Atr Gene Polymorphisms And Hypertension

Hypertension has a multifactorial etiology with a strong genetic component. Of many human candidate gene loci examined, those encoding components of the RAS are considered to be among the most plausible candidates. The association of renin gene polymorphism with essential hypertension has been scarcely reported (16). On the contrary, several studies have demonstrated a link between the angiotensinogen (AG) gene and hypertension (17-19), particularly the M235T variant which correlates with both plasma angiotensinogen concentration and elevated BP variation; nevertheless, large ethnic discrepancies make this genotyping difficult to use.

The cloning of ACE gene enabled the detection of many polymorphisms (20,21), one of which consists of the presence (insertion allele I) or absence (deletion allele D) of a 287-bp DNA fragment in intron 16 of the ACE gene. A strong association was detected between the alleles of this polymorphism and the level of serum ACE, individuals ho-mozygous for the D allele (genotype DD) displaying serum ACE levels almost twice as high as those in individuals homozygous for the I allele (genotype II) but without clear correlation to BP (20,22,23). In particular, no association was found between this I/D polymorphism in the ACE gene and essential hypertension in young, middle-aged, or elderly populations, even when interindividual variation in BP could be dependent on contexts that are indexed by gender, age, and measures at body size. One possible explanation is that this polymorphism is in linkage disequilibrium with functional variants elsewhere in the ACE gene that are responsible for the BP.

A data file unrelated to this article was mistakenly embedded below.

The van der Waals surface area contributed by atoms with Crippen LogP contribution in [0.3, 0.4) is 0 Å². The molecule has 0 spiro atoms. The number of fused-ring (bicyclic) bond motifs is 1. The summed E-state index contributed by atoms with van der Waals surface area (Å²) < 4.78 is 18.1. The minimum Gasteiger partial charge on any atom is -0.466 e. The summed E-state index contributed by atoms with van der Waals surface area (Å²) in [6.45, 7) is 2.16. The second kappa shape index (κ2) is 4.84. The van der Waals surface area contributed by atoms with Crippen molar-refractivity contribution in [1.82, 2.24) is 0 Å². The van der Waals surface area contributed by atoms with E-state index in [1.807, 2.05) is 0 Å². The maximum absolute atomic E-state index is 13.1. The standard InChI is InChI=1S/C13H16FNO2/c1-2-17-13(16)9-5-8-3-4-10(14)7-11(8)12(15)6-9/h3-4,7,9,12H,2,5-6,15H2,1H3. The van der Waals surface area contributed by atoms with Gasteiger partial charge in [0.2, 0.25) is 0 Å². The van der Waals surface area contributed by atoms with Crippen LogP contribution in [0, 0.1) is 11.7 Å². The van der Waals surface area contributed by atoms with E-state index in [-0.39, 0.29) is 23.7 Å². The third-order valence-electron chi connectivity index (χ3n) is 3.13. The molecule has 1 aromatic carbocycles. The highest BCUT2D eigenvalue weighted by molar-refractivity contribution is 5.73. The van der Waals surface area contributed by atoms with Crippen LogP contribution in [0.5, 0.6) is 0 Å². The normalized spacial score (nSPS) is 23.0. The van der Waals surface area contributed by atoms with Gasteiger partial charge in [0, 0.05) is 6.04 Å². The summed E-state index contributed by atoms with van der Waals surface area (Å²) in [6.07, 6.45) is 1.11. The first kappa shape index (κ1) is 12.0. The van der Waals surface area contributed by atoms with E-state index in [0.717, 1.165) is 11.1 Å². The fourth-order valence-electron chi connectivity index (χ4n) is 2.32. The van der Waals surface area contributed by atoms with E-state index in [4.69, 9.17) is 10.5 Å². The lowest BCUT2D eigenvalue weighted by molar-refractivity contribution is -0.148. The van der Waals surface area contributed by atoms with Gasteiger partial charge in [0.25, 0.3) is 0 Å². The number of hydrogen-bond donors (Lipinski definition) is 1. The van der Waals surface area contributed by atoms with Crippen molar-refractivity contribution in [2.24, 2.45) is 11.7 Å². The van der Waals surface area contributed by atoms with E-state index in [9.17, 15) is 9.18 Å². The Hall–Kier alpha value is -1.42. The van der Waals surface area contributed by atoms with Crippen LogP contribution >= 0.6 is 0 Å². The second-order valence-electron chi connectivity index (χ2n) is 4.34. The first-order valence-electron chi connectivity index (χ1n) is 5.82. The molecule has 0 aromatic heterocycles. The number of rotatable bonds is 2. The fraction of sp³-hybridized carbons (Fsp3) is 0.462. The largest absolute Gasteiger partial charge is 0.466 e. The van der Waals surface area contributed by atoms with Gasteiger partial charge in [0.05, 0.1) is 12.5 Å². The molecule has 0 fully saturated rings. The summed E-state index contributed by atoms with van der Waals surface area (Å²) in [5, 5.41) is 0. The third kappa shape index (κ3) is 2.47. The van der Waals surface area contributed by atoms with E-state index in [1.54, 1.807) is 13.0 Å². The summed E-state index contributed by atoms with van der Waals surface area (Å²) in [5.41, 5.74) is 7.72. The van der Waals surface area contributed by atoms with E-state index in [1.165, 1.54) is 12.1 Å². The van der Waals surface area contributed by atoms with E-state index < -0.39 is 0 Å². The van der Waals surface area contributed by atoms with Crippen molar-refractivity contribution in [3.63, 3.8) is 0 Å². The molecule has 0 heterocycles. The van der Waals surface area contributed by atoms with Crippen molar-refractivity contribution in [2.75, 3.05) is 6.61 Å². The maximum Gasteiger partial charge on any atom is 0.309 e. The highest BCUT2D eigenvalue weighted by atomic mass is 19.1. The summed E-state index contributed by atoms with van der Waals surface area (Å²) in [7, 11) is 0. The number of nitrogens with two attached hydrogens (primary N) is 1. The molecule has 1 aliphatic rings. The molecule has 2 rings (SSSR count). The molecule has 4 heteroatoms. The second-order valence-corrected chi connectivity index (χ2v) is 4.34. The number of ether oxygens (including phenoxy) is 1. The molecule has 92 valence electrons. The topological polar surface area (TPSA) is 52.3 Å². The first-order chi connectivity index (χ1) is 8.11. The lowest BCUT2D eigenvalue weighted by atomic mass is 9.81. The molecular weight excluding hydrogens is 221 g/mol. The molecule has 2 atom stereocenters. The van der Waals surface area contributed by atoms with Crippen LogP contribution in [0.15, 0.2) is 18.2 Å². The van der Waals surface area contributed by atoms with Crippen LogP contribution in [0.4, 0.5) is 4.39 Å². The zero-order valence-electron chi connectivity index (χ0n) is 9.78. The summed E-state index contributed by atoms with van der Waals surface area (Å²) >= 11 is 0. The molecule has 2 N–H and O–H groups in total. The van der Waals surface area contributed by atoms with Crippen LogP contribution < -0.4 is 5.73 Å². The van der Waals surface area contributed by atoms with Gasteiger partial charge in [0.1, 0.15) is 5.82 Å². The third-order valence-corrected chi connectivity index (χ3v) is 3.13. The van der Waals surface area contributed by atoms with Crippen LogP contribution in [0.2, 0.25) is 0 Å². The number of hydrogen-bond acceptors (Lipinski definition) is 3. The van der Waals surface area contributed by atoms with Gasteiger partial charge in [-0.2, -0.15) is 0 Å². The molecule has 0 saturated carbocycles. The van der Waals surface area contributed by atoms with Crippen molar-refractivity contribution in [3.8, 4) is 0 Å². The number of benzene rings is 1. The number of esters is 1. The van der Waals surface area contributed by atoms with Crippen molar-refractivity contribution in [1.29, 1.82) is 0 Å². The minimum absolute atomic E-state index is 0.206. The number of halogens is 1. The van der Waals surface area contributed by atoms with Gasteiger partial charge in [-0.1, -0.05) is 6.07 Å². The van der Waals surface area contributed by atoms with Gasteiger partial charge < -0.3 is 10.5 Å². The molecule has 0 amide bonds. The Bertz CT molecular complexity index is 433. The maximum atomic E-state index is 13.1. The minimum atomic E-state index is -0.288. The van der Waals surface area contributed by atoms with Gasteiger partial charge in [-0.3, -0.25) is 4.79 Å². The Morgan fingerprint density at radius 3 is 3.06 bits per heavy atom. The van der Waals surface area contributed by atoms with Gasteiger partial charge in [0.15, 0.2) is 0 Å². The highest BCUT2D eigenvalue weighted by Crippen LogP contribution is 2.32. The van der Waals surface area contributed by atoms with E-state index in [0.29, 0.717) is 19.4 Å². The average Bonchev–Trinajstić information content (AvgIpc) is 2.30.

For AT1R gene, the silent A1166C SNP has been associated with the severe form of essential hypertension, and in particular in resistant hypertensive patients taking two or more antihypertensive drugs (9,24). The C allele was particularly overrepresented in Caucasian hypertensive subjects with a strong family history (25), and it was also significantly more frequent in women with pregnancy-induced hypertension, whereas ACE I/ D and AG M235T polymorphisms were not associated with predisposition to development of hypertension in pregnant women (26). However, a significant interaction between the ACE I/D and AT1R A1166C polymorphisms in terms of influence on BP variation has been reported (27), but their linkage mechanism remains unclear. Henskens et al. (28) recently confirmed an association of both these polymorphisms with BP in healthy nor-motensive subjects, although synergistic effects did not seem to be present; in these studies ACE D allele and AT1R C allele were associated with highest pressures, either systolic, diastolic, or both. Berge et al. (29) also found an association of AT1R C allele with systolic BP in normotensive subjects. But large interethnic differences in the frequencies of genotype polymorphisms of the RAS exist; for example, the ACE DD and the AT1R CC genotypes have low prevalence in Chinese subjects compared with whites, whereas the AG M235T variant is much higher in Asian populations compared with white populations. Moreover, a higher prevalence of the AT1R CC genotype was found in Chinese hypertensive patients than in controls (30), whereas the A1166C genotype distribution did not differ between hypertensive and normotensive subjects from Japan (31) or Taiwan (32). In a sample of Swedish twins, Iliadou et al. (33) did not find any significant linkage and association between ACE I/D polymorphism or AT1R A1166C polymorphism and BP. In Caucasoid subjects from Germany, Schmidt et al. (34) did not detect any association of A1166C polymorphism with hypertension, but a trend towards a decreased prevalence of the C allele among hypertensive patients with a late age at diagnosis (>50 yr) was observed. Tiret et al. (35) showed a higher prevalence of C allele among female hypertensives than in controls but no such difference was observed for men. Szombathy et al. (36) did not find any difference for this polymorphism in AT1R gene between normotensive controls and subjects with resistant essential hypertension, but high values of systolic BP were associated with the C allele in older and overweight patients. Moreover, Castellano et al. (37) found that BP values were lower in CC homozygotes in an Italian population; these homozygotes also presented a lower incidence of family history of hypertension.